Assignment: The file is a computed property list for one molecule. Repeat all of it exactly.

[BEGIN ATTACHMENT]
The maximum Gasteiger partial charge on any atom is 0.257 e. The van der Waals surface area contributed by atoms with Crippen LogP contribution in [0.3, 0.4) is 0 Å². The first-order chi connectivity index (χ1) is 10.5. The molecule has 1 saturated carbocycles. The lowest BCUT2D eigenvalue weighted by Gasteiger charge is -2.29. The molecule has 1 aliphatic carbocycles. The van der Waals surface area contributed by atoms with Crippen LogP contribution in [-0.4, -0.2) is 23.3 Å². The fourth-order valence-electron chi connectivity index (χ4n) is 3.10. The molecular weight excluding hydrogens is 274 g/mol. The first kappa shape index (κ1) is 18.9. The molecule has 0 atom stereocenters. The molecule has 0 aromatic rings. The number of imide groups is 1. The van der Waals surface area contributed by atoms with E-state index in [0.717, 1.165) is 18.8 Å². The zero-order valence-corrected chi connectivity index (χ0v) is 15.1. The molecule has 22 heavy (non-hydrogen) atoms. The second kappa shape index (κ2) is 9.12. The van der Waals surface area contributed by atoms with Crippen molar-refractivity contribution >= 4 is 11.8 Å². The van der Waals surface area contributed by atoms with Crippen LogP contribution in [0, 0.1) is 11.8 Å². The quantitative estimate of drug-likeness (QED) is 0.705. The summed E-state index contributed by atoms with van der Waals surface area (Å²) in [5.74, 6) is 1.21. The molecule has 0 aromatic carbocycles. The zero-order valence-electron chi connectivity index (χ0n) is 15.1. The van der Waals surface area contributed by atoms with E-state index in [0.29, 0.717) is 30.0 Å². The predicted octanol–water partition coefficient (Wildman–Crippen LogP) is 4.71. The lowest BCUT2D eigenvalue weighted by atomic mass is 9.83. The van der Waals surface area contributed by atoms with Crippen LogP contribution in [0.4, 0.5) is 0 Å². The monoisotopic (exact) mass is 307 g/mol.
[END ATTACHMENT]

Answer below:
The maximum Gasteiger partial charge on any atom is 0.257 e. The van der Waals surface area contributed by atoms with Crippen LogP contribution in [0.3, 0.4) is 0 Å². The first-order chi connectivity index (χ1) is 10.5. The molecule has 1 saturated carbocycles. The lowest BCUT2D eigenvalue weighted by Gasteiger charge is -2.29. The molecule has 1 aliphatic carbocycles. The van der Waals surface area contributed by atoms with Crippen LogP contribution in [-0.4, -0.2) is 23.3 Å². The fourth-order valence-electron chi connectivity index (χ4n) is 3.10. The molecular weight excluding hydrogens is 274 g/mol. The first kappa shape index (κ1) is 18.9. The molecule has 0 atom stereocenters. The molecule has 0 aromatic rings. The number of imide groups is 1. The van der Waals surface area contributed by atoms with E-state index in [0.717, 1.165) is 18.8 Å². The zero-order valence-corrected chi connectivity index (χ0v) is 15.1. The molecule has 22 heavy (non-hydrogen) atoms. The second kappa shape index (κ2) is 9.12. The van der Waals surface area contributed by atoms with Crippen molar-refractivity contribution >= 4 is 11.8 Å². The van der Waals surface area contributed by atoms with Crippen LogP contribution in [0, 0.1) is 11.8 Å². The quantitative estimate of drug-likeness (QED) is 0.705. The summed E-state index contributed by atoms with van der Waals surface area (Å²) in [5.74, 6) is 1.21. The molecule has 0 aromatic carbocycles. The zero-order valence-electron chi connectivity index (χ0n) is 15.1. The van der Waals surface area contributed by atoms with E-state index in [0.29, 0.717) is 30.0 Å². The predicted octanol–water partition coefficient (Wildman–Crippen LogP) is 4.71. The lowest BCUT2D eigenvalue weighted by atomic mass is 9.83. The van der Waals surface area contributed by atoms with Crippen LogP contribution in [0.4, 0.5) is 0 Å². The monoisotopic (exact) mass is 307 g/mol.